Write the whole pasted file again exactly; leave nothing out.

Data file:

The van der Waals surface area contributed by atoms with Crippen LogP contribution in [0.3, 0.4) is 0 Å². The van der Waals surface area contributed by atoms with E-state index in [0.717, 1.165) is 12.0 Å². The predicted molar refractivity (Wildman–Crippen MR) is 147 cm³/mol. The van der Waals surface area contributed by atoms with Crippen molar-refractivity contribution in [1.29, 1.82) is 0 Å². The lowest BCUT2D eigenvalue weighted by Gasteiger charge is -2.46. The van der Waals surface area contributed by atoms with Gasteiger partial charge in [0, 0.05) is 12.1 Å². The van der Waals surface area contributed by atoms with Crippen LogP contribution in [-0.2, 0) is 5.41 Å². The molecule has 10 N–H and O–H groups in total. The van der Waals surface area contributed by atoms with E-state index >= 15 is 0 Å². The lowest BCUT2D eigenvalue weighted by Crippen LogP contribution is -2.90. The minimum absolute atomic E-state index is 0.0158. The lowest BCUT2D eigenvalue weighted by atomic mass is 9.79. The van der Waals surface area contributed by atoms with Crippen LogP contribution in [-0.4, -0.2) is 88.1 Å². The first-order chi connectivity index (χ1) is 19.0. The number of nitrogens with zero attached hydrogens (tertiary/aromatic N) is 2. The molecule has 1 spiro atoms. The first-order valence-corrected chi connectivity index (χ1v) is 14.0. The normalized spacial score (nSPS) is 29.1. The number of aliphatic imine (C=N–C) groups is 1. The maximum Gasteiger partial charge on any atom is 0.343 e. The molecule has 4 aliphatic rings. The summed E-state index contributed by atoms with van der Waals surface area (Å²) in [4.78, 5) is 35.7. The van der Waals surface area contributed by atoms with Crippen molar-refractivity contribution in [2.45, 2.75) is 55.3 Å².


The van der Waals surface area contributed by atoms with Crippen LogP contribution in [0.3, 0.4) is 0 Å². The van der Waals surface area contributed by atoms with E-state index in [0.717, 1.165) is 12.0 Å². The predicted molar refractivity (Wildman–Crippen MR) is 147 cm³/mol. The van der Waals surface area contributed by atoms with Crippen molar-refractivity contribution in [1.29, 1.82) is 0 Å². The lowest BCUT2D eigenvalue weighted by Gasteiger charge is -2.46. The van der Waals surface area contributed by atoms with Gasteiger partial charge in [0, 0.05) is 12.1 Å². The van der Waals surface area contributed by atoms with Crippen LogP contribution in [-0.2, 0) is 5.41 Å². The molecule has 10 N–H and O–H groups in total. The van der Waals surface area contributed by atoms with E-state index >= 15 is 0 Å². The lowest BCUT2D eigenvalue weighted by Crippen LogP contribution is -2.90. The minimum absolute atomic E-state index is 0.0158. The lowest BCUT2D eigenvalue weighted by atomic mass is 9.79. The van der Waals surface area contributed by atoms with Crippen LogP contribution in [-0.4, -0.2) is 88.1 Å². The first-order chi connectivity index (χ1) is 19.0. The number of nitrogens with zero attached hydrogens (tertiary/aromatic N) is 2. The molecule has 1 spiro atoms. The first-order valence-corrected chi connectivity index (χ1v) is 14.0. The normalized spacial score (nSPS) is 29.1. The number of aliphatic imine (C=N–C) groups is 1. The maximum Gasteiger partial charge on any atom is 0.343 e. The molecule has 4 aliphatic rings. The summed E-state index contributed by atoms with van der Waals surface area (Å²) in [4.78, 5) is 35.7. The van der Waals surface area contributed by atoms with Crippen molar-refractivity contribution in [2.45, 2.75) is 55.3 Å².